A Visionary Leader Is A Leader Who Anticipates

A Visionary Leader Is A Leader Who Anticipates

A clear and powerful vision leads the leader. A great leader establishes a firm mental attachment to the ‘possibility of what might be’ and sinks his or her heart and soul into realizing it. Having a clear vision ‘points the way’ to where a team, a department, or a company will be progressing in the future. Lacking the same path under a visionary leader may have dire consequences. A famous quote from The Bible states, “Where there is no vision the people perish”.

Vision is fueled by passion. It is passion that fires one’s resolve to hold the mental picture tenaciously through the shifting tides of life. To truly nurture a vision it is necessary to adjust one’s thoughts to give the vision priority. The burning desire to imagine things the way a person wants them to be, enables a true leader to accommodate and sacrifice for the good of the dream.

The future of a leader’s vision rests with the one who has created it. This is an awesome responsibility and tests endurance and resiliency. At a time in history when taking responsibility is extremely rare, the visionary leader must be prepared to ‘swim against the current’ and shoulder the weight of realizing a vision into existence.

A great leader resists deflation in the face of discouragements and set-backs but is driven rather by an internal fire that will not bow to external forces. A clear vision fires one’s resolve to hold the mental picture tenaciously, with unwavering devotion. A visionary leader will ‘step up to the plate’ again and again. The flame will continue to burn even though the player may occasionally forfeit a game. You might lose a game here and there, but the vision doesn’t die.
The visionary leader refrains from grumbling, complaining and blaming. Losses may hurt, but when knocked down, a true leader gets back up, having learned from the experience, and proceeds to look for other strategies.

Harvard Business Review cites ‘having a clear vision’ as one of the top five leadership attributes that motivates the troops to follow. If the vision is clear there is a stronger possibility others will be infected by it, get enthused, and come on board. The visionary leader actively seeks to generate interest among others because the vision cannot be realized alone.
The true visionary has the capacity to hope. John Gardiner in his book Morale, notes that the hopeful leader does not get paralyzed by perfectionism, which ultimately leads to cynicism and despair. Cynical people, says Gardiner, have a self indulgent game going where they believe that society seeks perfection and will settle for nothing less. They often become the arm chair scorners of ordinary women and men who are driven to make things better. The visionary leader continues to hope despite life’s imperfections. So here are some things you can do.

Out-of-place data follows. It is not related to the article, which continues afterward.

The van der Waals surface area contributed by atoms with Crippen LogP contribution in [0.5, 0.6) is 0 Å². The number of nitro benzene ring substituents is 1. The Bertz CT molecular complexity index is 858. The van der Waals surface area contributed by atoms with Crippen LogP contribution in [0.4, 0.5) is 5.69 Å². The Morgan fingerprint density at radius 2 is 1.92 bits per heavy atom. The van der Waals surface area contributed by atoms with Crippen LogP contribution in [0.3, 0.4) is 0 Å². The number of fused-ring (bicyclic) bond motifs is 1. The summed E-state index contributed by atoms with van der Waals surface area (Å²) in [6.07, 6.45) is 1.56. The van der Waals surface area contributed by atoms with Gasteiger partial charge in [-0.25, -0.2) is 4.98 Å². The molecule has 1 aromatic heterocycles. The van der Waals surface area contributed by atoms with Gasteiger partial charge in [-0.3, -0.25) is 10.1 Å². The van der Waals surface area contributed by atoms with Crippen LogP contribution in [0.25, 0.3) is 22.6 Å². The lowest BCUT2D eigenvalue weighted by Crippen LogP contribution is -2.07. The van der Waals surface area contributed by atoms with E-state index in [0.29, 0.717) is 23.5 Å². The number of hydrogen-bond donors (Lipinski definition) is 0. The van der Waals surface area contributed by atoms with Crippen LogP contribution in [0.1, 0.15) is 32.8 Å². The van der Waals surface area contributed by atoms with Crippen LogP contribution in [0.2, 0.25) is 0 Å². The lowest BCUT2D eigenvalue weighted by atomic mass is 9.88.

1. Keep your vision alive no matter what. The hopeful mind eventually sees what it visualizes.
  2. Focus on the possibilities and eliminate the problems from your mind. Possibilities like verdant foliage will stifle the weeds of negativity and produce a bountiful harvest.
  3. Surround yourself with a small group of ardent believers who are ready to support you and ‘midwife’ your vision into existence. There is no substitute for personal champions when foraging through the wild underbrush of a new idea, looking for a methodology to give it flight.
  4. Equip yourself to lead people effectively. Without people, you will not very likely realize your vision. Take the time to learn and navigate through inter-personal difficulties, always seeking to build trust in order to keep you in the driver’s seat as you ‘point the way’ to others. Don’t ‘dance around’ the people issues, go through them.
  5. Stay in tune with yourself. Visions that are born from within need to be fed and watered by a gardener that is truly grounded. Develop daily disciplines that keep you planted firmly. This will help your vision to stay alive. Don’t let it die.
  6. Live in hope. Leaders should always hope for the best and prepare for the worst. Don’t get lost by dwelling on the past. Instead, have a coherent plan that looks toward a hopeful future. If you always think negatively then your leadership has no hope.

Powerful leaders have powerful visions. Whenever great achievements have regenerated cultures, societies, communities or workplaces, they have come about because someone has had the capacity to imagine and to hope. Margaret Meade renowned anthropologist, author and scholar said, “Never believe that a few caring women and men cannot change the world, for indeed that’s all that ever has”. Having a vision is the ability to imagine and to hope. Great leaders and visionary leaders spend their lives protecting this.

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